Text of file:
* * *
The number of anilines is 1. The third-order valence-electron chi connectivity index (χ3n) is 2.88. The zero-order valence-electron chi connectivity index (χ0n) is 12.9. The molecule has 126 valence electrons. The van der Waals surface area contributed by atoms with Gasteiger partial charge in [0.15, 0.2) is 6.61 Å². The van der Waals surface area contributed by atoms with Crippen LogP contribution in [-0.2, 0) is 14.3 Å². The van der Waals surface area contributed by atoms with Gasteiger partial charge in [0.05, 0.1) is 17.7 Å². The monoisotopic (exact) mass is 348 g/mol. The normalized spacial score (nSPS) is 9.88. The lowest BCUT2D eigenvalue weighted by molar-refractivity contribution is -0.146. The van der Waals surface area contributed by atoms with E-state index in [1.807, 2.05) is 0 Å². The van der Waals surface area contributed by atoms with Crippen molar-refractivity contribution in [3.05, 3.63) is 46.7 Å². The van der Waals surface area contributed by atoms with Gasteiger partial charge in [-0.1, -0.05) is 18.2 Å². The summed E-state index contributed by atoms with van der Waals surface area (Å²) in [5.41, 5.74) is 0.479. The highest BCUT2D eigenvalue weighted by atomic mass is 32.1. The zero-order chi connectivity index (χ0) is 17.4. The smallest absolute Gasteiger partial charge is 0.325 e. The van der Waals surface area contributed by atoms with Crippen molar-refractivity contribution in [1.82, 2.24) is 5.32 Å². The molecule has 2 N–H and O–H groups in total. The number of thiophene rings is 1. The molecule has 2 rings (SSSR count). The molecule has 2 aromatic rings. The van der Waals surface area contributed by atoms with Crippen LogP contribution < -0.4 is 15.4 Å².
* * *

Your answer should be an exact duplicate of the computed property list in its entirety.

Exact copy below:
The number of anilines is 1. The third-order valence-electron chi connectivity index (χ3n) is 2.88. The zero-order valence-electron chi connectivity index (χ0n) is 12.9. The molecule has 126 valence electrons. The van der Waals surface area contributed by atoms with Gasteiger partial charge in [0.15, 0.2) is 6.61 Å². The van der Waals surface area contributed by atoms with Crippen LogP contribution in [-0.2, 0) is 14.3 Å². The van der Waals surface area contributed by atoms with Gasteiger partial charge in [0.05, 0.1) is 17.7 Å². The monoisotopic (exact) mass is 348 g/mol. The normalized spacial score (nSPS) is 9.88. The lowest BCUT2D eigenvalue weighted by molar-refractivity contribution is -0.146. The van der Waals surface area contributed by atoms with E-state index in [1.807, 2.05) is 0 Å². The van der Waals surface area contributed by atoms with Crippen molar-refractivity contribution in [3.05, 3.63) is 46.7 Å². The van der Waals surface area contributed by atoms with Gasteiger partial charge in [-0.1, -0.05) is 18.2 Å². The summed E-state index contributed by atoms with van der Waals surface area (Å²) in [5.41, 5.74) is 0.479. The highest BCUT2D eigenvalue weighted by atomic mass is 32.1. The zero-order chi connectivity index (χ0) is 17.4. The smallest absolute Gasteiger partial charge is 0.325 e. The van der Waals surface area contributed by atoms with Crippen molar-refractivity contribution in [1.82, 2.24) is 5.32 Å². The molecule has 2 N–H and O–H groups in total. The number of thiophene rings is 1. The molecule has 2 rings (SSSR count). The molecule has 2 aromatic rings. The van der Waals surface area contributed by atoms with Crippen LogP contribution < -0.4 is 15.4 Å².